His latest column, Lonely Campus Voices, sites not a single statistic to support his case that there is discrimination against conservatives in universities. Why? He knows for a fact that that is not the case, that conservative ideologues infest business schools, schools for foreign affairs, science departments, and even many humanities departments, including history departments. Case in point: University of Chicago. Another case: Dartmouth. The last I heard these were both pretty good schools despite much of its faculty being far to the right.

As for career opportunities for rightists, the outlook for conservatives must be 5 to 10 times more lucrative than it is for moderates and left of centrists (never mind liberals).

Brooks's column is typical right wing propaganda: distorted, inaccurate, and slimy. He has wasted his opportunity to reach and persuade NY Times readers and should be removed from your roster of op-ed columnists immediately.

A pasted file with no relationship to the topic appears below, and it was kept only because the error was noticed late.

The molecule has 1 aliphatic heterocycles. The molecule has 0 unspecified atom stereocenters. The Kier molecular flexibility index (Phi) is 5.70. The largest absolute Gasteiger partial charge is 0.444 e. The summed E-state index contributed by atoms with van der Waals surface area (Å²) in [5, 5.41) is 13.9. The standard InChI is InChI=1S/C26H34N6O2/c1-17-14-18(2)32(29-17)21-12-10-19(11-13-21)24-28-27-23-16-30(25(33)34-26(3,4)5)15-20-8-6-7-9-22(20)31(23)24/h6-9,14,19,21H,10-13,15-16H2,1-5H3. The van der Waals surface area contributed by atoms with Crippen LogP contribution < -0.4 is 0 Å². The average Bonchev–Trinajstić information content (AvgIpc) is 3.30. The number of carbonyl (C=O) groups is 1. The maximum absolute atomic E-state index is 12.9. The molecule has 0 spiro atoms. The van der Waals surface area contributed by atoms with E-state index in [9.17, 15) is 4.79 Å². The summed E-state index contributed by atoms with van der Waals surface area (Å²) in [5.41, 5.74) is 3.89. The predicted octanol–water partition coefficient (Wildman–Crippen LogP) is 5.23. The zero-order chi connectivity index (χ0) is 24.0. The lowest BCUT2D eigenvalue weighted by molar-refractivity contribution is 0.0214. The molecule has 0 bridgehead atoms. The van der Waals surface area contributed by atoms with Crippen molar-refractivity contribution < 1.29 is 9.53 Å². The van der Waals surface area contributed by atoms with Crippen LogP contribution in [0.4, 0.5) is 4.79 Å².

Friday, September 26, 2003

Homer Meets The Spirit of Isabella v.  

“..tell me Sir, how I can make her know me.'

"'That,' said he, 'I can soon do. Any ghost that you let taste of the blood will talk with you like a reasonable being, but if you do not let them have any blood they will go away again.' “

The Odyssey, Chapter XI

We begin long before Salman Rushdie fled to Sweden and became a buxom blonde (as rumor had it), a time when the cyclopean Mullah Omar and Osama bin Laden were inconceivable for most folks. Yes, there was Patty Hearst, and the hermetic author of Gravity's Rainbow had just sent Professor Irwin Corey to pick up his National Book Award, but The Underground was far less a part of aboveground consciousness back then. There wasn't even The X-Files or Buffy (they don't need links, do they, folks?).